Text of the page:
Squeezed into the recesses of a windowless room in a warehouse in west Atlanta, two laundry carts overflow with thousands and thousands of $100 bills. A fairly realistic arsenal of guns is strewn about, too, among a few bricks of “cocaine,” a block of “heroin,” and a bag or three of “pot.” Lording over the illicit-looking bounty is a skinny, bearded Orthodox Jew from Connecticut: a quick-hugging, high-fiving dealmaker in faded Wranglers and beat-up New Balances. He is Rich “RJ” Rappaport, Atlanta’s premiere proprietor of fake money. Which, here in the Hollywood of the South, makes him one of the good guys.
Rappaport owns RJR Props, a supplier to Atlanta’s movie, TV, and music industries. If you need to make it rain in a music video or want hundreds of $100s for that drug-deal scene, RJ’s the man to see. His money is as close to real as it gets. And, starting at $45 for a stack of 100 bills, it’s a lot cheaper, too.
Rappaport works closely with the Secret Service to keep his faux cash on the up and up. That keeps his clients safe, too. When the feds were called to a shoot of the Netflix series Ozark at Lake Allatoona because the studio wanted to make sure the money was legal, they quickly okayed a scene filled with “millions” of RJ’s funny money. They know his fake money is legit.
The best fake cash, the stuff that looks most like real money in a closeup, is printed on only one side to keep from running afoul of the law. Shot from above or fanning through a stack, it works. The colors, size, and fonts have been meticulously designed to make it look real—but not too real.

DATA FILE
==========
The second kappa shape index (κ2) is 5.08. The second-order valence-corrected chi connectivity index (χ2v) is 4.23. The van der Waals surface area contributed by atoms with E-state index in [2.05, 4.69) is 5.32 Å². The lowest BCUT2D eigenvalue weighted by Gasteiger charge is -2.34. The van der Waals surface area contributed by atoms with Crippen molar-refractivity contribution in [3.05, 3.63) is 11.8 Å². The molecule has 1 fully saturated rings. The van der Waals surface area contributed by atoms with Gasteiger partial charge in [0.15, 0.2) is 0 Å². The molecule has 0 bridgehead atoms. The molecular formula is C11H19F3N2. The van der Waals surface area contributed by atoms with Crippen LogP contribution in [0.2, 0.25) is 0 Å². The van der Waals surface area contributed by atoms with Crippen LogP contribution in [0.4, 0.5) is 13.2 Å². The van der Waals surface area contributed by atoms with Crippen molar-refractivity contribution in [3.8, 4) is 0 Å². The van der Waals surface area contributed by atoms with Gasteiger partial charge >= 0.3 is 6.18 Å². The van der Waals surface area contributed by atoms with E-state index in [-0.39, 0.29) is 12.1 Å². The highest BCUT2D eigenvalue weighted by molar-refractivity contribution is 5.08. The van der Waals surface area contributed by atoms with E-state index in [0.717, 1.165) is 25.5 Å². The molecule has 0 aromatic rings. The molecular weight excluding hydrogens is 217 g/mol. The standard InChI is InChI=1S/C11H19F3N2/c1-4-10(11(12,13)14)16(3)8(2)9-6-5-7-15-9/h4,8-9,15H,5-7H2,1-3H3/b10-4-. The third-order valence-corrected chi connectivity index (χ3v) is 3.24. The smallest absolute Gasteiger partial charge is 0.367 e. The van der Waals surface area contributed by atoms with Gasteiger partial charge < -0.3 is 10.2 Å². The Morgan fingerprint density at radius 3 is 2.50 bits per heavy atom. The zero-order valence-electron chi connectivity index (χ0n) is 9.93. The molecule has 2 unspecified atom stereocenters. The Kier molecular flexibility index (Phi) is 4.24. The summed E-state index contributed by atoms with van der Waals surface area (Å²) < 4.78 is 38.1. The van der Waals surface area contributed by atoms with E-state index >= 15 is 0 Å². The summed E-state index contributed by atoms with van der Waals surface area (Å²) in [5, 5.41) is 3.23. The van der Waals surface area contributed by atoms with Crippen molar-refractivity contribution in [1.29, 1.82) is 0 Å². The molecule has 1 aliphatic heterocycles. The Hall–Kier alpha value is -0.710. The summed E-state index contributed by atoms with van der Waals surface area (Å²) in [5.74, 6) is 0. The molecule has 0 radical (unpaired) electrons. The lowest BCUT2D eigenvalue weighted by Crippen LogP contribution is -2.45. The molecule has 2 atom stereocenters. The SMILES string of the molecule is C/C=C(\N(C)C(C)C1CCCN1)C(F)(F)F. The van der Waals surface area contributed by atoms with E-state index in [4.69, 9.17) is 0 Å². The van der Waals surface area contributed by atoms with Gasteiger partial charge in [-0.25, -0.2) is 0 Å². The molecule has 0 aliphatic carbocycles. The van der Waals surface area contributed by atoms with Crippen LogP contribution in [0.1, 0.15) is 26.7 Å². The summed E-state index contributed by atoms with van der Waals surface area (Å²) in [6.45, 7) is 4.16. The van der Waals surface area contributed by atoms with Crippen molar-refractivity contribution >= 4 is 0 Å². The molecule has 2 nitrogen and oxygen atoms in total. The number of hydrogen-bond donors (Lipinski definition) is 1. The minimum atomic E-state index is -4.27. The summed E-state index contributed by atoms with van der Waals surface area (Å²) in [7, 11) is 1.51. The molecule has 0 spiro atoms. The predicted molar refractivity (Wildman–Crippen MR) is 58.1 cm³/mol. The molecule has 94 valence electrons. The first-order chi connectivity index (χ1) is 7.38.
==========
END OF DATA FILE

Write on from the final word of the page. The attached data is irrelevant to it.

The fine print
RJR’s standard-grade money is printed on both sides, so when the cash is, say, being tossed at an exotic dancer, it looks authentic. Close up, if the camera were to linger, your average Walmart cashier wouldn’t buy it. The wording next to Ben Franklin on that version of an RJR $100: “FOR MOTION PICTURE USE ONLY.”
Buy in bulk
RJR sells all sorts of denominations, either fresh off the press or looking like they’ve been through a drug war. Filmmakers can order older money or the newer, supposedly anti-counterfeit bills (circa 2013). All of it is genuine enough for Hollywood purposes, and the bigger the order, the bigger the break on the per-stack price.
Rappaport counts some 30,000 props—as small as cop badges, as big as airplanes—spread over nearly 100,000 square feet in two warehouses, all scrounged from dozens of projects in Atlanta and beyond. He and his staff design and make props, too. Need a bomb or a scary-looking laser? “As real as anything in Hollywood,” he promises.
This article appears in our August 2018 issue.